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University of Oklahoma (2021)

Earth observation and mosquito-borne diseases : assessing environmental risk factors for disease transmission via remote sensing data

McMahon, Andrea

Titre : Earth observation and mosquito-borne diseases : assessing environmental risk factors for disease transmission via remote sensing data

Auteur : McMahon, Andrea

Université de soutenance : University of Oklahoma

Grade : Doctor of Philosophy (PhD) 2021

Résumé partiel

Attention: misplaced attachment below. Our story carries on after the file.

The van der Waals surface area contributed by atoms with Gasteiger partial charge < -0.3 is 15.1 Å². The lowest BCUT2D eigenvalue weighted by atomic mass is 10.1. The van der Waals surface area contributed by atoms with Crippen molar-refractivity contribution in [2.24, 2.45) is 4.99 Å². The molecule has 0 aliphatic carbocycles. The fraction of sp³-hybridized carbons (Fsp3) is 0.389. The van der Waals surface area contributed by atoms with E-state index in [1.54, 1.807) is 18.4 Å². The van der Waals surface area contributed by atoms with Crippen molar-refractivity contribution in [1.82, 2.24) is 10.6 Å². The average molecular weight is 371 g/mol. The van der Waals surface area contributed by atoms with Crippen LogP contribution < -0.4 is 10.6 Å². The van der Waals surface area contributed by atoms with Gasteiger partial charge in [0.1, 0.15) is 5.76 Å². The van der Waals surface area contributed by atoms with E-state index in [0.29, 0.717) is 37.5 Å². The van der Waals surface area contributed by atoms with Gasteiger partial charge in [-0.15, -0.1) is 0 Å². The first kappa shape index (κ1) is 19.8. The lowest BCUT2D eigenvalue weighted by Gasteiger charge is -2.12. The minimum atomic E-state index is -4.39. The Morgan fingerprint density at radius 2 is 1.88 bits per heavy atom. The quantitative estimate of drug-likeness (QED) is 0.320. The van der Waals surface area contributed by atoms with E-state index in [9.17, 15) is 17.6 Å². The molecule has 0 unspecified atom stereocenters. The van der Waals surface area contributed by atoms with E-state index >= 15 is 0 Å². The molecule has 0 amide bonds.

Despite global intervention efforts, mosquito-borne diseases remain a major public health concern in many parts of the world. New strategies to target interventions rely on spatially explicit information about disease transmission risk. Because the transmission of mosquito borne diseases is influenced by environmental conditions, environmental data are often used to predict disease risk. However, the relationships between environmental conditions and such diseases are not homogeneous across different landscapes and requires a context-dependent understanding. The research presented in this dissertation consists of three case studies that used remote sensing data to identify environmental risk factors for mosquito-borne diseases in different geographic settings. In the first project, the distribution of malaria cases in two study areas in the Amhara region of Ethiopia was analyzed with the help of remote sensing data on land surface temperature, precipitation, spectral indices, as well as land cover and water availability. Environmental variables were derived from remote sensing data and their relationships with spatial and temporal patterns of malaria occurrence were investigated. Settlement structure played an important role in malaria occurrence in both study areas. Climatic factors were also important, with relative risk following a precipitation gradient in the area by lake Tana and a temperature gradient along the Blue Nile River escarpment. This research suggests that studies aiming to understand malaria-environmental relationships should be geographically context specific so they can account for such differences. Second, the spatial distribution of West Nile virus (WNV) risk in South Dakota was studied via different geospatial environmental datasets. We compared the effectiveness of 1) land cover and physiography data, 2) climate data, and 3) spectral data for mapping the risk of WNV transmission. The combination of all data sources resulted in the most accurate predictions. Elevation, late season (July/August) humidity, and early-season (May/June) surface moisture were the most important predictors of disease distribution. Indices that quantified inter-annual variability of climatic conditions and land surface moisture were better predictors than inter-annual means. These results suggest that combining measures of inter-annual environmental variability with static land cover and physiography variables can help to improve spatial predictions of arbovirus transmission risk. Third, mosquito populations in Norman, Oklahoma, were analyzed to investigate the influences of land cover and microclimate on the abundance of vector mosquitoes in a heterogeneous urban environment. Remotely-sensed variables, microclimate measurements, and weather station data were used to study patterns of mosquito abundances. Spatial distributions of the two vector species Ae. albopictus and Cx. quinquefasciatus were strongly associated with land cover variables. Impervious surface area positively affected the abundance of both species.

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